Tuesday, July 27, 2010

Praxis: Snub-nose ballistics.

Charter Arms .38 Special

There was a time in my life when I carried a snub-nose revolver in an ankle holster on my right leg. I started out with a .38 and then went to a gunsmithed Charter Arms Bulldog in .44 Special with 2 inch barrel and bobbed hammer. I practiced a lot, so I got pretty good with it.

Charter Arms Bulldog in .44 Special.

The .44 was a handful, but I appreciated the extra terminal ballistics. I never had to discharge it, although its quick display got me out of a few situations.

Later in life, after I moved to Alabama, I met a retired Birmingham cop and former BPD armorer named Harry Deal. Harry was the best gunsmith in town and operated out of Plaza Gun Works on U.S. 11. (Sadly, Harry passed away some years ago. A great loss.)

Anyway, one day I was in Harry's shop and we were talking about terminal ballistics of .38 versus .45 and he offered me this little anecdote from his days in the trenches. With the advent of the drug epidemic, the cops who were patrolling Birmingham's projects discovered that their .38 revolvers firing non-jacketed lead bullets just wouldn't stop the new variety of hopped-up assailants they were encountering. Yet the Department refused to move off the .38 Special standard. If you were caught carrying anything bigger, you could be fired.

Hot-loading the .38s was done, but it wasn't enough. So, as Harry told the story, he went down to an industrial supply store and obtained reels of stranded lead wire.

Lead wire.

He then experimented with the right combinations of strands and swaging pressure until he he came up with a round that would fly true, hold together in flight, and turn into instantly mushrooming lead spaghetti on the other end. His load was a great success, but only lasted until the first defense attorney (and then the department higher-ups) learned about it. Harry said he'd almost been fired over the incident, but he still made handloads of the wire strand .38s and sold them to cops "for their off-duty guns" for years afterward until he decided to get out of the handloading business for legal and insurance reasons.

This trip down memory lane was occasioned by Stan's forwarding of this link on snub-nose ballistics.



Anonymous said...

That would definately hurt, I don't care HOW high you are.

B Woodman

jjet said...

CCI Gold Dot 135gr +P. Made especially for snubbies. Low flash. Great penetration. Great expansion.

It's factory ammo, so the attorneys can't get any traction.

YMMV, of course.

Anonymous said...

I knew Harry well. My father and his cousin knew him for years when he reloaded for the local law enforcement out of his garage. I bought one of my first firearms from him with the old classic, "Harry Deal trigger job." It was a old S&W Mod. 586 blued 357 Mag.
I am originally from the Roebuck / Huffman / Pinson area of town (B'Ham east side.) A few years ago I stopped by Plaza Gun Shop to see how he was and they told me that he had passed. I was saddened by the news. He was a good man. Did some really good trigger work.
It is a small world. I used to carry a Charter Arms Stainless 44 Spec Bull Dog (Old Son of Sam mod.) I carried it after listing to a relative and Harry talk about a good , in your face self defense gun.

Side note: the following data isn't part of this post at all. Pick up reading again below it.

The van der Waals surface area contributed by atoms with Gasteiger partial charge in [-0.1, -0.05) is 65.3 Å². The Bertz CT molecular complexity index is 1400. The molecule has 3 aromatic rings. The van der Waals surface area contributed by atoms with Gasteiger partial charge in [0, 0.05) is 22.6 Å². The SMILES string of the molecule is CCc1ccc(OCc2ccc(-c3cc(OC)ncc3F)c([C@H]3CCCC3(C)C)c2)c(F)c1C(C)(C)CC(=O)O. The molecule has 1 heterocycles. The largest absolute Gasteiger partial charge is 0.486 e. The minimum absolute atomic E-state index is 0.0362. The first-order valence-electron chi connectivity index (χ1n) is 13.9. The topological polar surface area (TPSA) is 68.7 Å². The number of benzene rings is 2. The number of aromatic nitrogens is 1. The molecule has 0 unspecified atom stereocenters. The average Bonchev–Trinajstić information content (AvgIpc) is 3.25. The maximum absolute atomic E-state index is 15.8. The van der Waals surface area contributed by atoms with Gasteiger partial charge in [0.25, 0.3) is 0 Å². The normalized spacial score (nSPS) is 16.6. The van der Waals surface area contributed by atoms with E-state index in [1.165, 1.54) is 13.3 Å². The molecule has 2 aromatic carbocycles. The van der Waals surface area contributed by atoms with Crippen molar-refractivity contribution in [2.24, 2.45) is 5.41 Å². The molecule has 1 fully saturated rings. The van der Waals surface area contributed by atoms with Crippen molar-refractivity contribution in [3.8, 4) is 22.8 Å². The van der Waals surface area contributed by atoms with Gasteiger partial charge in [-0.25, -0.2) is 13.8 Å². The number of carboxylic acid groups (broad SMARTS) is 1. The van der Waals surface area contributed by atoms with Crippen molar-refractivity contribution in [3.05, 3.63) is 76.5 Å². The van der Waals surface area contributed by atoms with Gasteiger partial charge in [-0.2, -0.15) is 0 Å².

Dennis308 said...

And for those environmentally friendly rounds one could use copper wire.

But seriously, My first Hide Away Gun was and is a Lil Rossi in
.38/.357 I load Glaser Safety Slugs, not legal in all states but here in Texas OK. I don´t know the Ballistics. But the Safety Slug is a Round filled with a fine bird shot in a Cup of a Jacket with a plastic nose. It more or less penetrates and then disintegrates inside the target/perpetrator. One of the guys in our little gun club was a assistant in the County Morgue before retiring. He says the only time he seen a body come in with a wound from one of these little rounds the Coroner said the subject (a burglar)was dead before he hit the ground. From a chest shot with a .38 spl at 10 ft. by a elderly woman at home alone while her husband was visiting one of their children.

One of these Lead Wire rounds would have a very similar effect I imagine,Deadly.

In today's world of the Criminals Rights I think Harry and any Officer that used one of these rounds on a criminal would find Themselves in Prison and the Alleged Criminal getting a most Generous Settlement from the City.


Allen said...

hmm...copper or steel wire, in a cast soft plastic, wax, or rubber casing, loaded into a .357 case cut back so it will go flush with the end of the cylinder of a .38 (for protection of the soft bullets)...

it would be fast and light, so it would drop off quick, but at short ranges it would probably "work the weave" of modern body armor and go through anything without a trauma plate.

a cross between a "homemade glaser" and the nylon bullet they talked about in "unintended consequences"

Scott J said...

Don't you be talking bad about my snubbies: http://www.facebook.com/photo.php?pid=30775941&l=1f06043a3f&id=1159624218

That's 24 rounds of .357 mag double action at 7 yards and backing up a little after each cylinder full and finishing up at 10 yards.

Anonymous said...

My current car gun is a Taurus .44 Spl. snubbie with handloads. 180 grain Remington semi-jacketed hollowpoints over a starting load of Accurate #5 and a Wolf large pistol primer. Should do quite a number on a would-be carjacker if it should ever (gods forbid) come to that.